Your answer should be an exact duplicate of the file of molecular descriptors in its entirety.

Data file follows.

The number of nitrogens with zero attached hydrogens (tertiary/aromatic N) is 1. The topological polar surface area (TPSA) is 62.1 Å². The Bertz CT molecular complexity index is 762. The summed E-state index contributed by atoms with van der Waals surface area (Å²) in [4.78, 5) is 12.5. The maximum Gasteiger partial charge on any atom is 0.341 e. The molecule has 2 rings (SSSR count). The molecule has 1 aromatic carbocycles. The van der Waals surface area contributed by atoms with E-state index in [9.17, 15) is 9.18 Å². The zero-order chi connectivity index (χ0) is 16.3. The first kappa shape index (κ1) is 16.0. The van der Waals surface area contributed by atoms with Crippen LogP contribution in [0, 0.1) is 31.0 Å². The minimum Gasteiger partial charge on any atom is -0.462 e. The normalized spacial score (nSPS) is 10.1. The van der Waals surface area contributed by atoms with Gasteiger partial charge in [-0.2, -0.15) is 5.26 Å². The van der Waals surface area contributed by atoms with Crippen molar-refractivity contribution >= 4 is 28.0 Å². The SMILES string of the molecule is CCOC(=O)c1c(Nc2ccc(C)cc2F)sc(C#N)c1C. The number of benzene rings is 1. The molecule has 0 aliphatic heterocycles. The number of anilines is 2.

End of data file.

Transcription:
The number of nitrogens with zero attached hydrogens (tertiary/aromatic N) is 1. The topological polar surface area (TPSA) is 62.1 Å². The Bertz CT molecular complexity index is 762. The summed E-state index contributed by atoms with van der Waals surface area (Å²) in [4.78, 5) is 12.5. The maximum Gasteiger partial charge on any atom is 0.341 e. The molecule has 2 rings (SSSR count). The molecule has 1 aromatic carbocycles. The van der Waals surface area contributed by atoms with E-state index in [9.17, 15) is 9.18 Å². The zero-order chi connectivity index (χ0) is 16.3. The first kappa shape index (κ1) is 16.0. The van der Waals surface area contributed by atoms with Crippen LogP contribution in [0, 0.1) is 31.0 Å². The minimum Gasteiger partial charge on any atom is -0.462 e. The normalized spacial score (nSPS) is 10.1. The van der Waals surface area contributed by atoms with Gasteiger partial charge in [-0.2, -0.15) is 5.26 Å². The van der Waals surface area contributed by atoms with Crippen molar-refractivity contribution >= 4 is 28.0 Å². The SMILES string of the molecule is CCOC(=O)c1c(Nc2ccc(C)cc2F)sc(C#N)c1C. The number of benzene rings is 1. The molecule has 0 aliphatic heterocycles. The number of anilines is 2.